The only UV light that reaches shadowed areas, i.e. areas not in direct line of sight of the UV tubes, is reflected, scattered light. These reflected rays have lost over 90% of their power, and as log efficacy of UV disinfection is linear with exposure time, the lamps will have to run for at least 10 times as long if the shadowed areas are to receive a full dose of UV radiation. In other words, if 15 minutes gives a log 4-6 reduction for directly exposed surfaces, the “shadow treatment” process as claimed for Ultra-V will take about 2 ½ hours.


This estimate is confirmed by the results of the study mentioned above, using a Tru-D machine, which is almost identical to the Ultra-V. The table below was extracted from the paper.


Here the unit is run for nearly 44 minutes in a 130 ft² room. (i.e. approx 11′ x 11′) The average log reduction of the 33 samples that were directly illuminated is log 3.41. The average log reduction of the 27 samples in the shadows was only log 2.01.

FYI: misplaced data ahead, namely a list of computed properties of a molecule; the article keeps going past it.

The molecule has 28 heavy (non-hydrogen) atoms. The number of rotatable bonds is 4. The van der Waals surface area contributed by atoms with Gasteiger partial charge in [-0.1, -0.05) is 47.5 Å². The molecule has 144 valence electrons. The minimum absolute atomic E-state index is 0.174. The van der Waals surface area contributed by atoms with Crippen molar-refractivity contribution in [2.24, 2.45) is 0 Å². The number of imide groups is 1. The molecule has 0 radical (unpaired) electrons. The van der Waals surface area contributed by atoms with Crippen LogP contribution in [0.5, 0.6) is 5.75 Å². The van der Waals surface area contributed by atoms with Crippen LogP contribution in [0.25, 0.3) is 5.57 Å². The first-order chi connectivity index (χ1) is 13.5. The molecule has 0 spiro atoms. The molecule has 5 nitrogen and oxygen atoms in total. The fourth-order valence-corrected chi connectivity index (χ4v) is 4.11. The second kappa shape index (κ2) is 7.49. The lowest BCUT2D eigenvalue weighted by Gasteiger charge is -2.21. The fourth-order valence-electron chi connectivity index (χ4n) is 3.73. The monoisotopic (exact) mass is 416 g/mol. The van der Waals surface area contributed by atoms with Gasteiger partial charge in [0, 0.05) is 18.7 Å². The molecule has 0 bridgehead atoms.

How then…does the Ultra-V achieve log4-6, in the shadows, in about 30 minutes?

The answer is very simple – it doesn’t. Regardless of what the shadowed “Spectromes” may demand, the system is set to a maximum run time of 40 minutes or so – because otherwise customers would complain. (The rapid process time is perhaps the greatest “selling point” of UV as compared to alternative processes. A system that ran for 2 hours or more would be uncompetitive, and would also damage and bleach materials in the treated area by overexposure.) However, for the hospital’s peace of mind, the machine will automatically generate and email a report stating that the room has been cleaned to log 4 standards.

Yes, but… Hygiene Solutions tested the efficacy with contact plates when the system was trialled, and the results were excellent!

The nice man from Hygiene Solutions is indeed very willing to do all the microbiological testing free of charge. To quote from a UK hospital that conducted a trial of the system:

” There was personnel on site from the company throughout the trial, the engineer conducted sampling and used 5 contact plate samples in each area the unit was used.  These samples were then sealed, labelled, logged with start and finish times and area sampled, these were then refrigerated in the company vehicle before being transported to their own laboratory for testing.”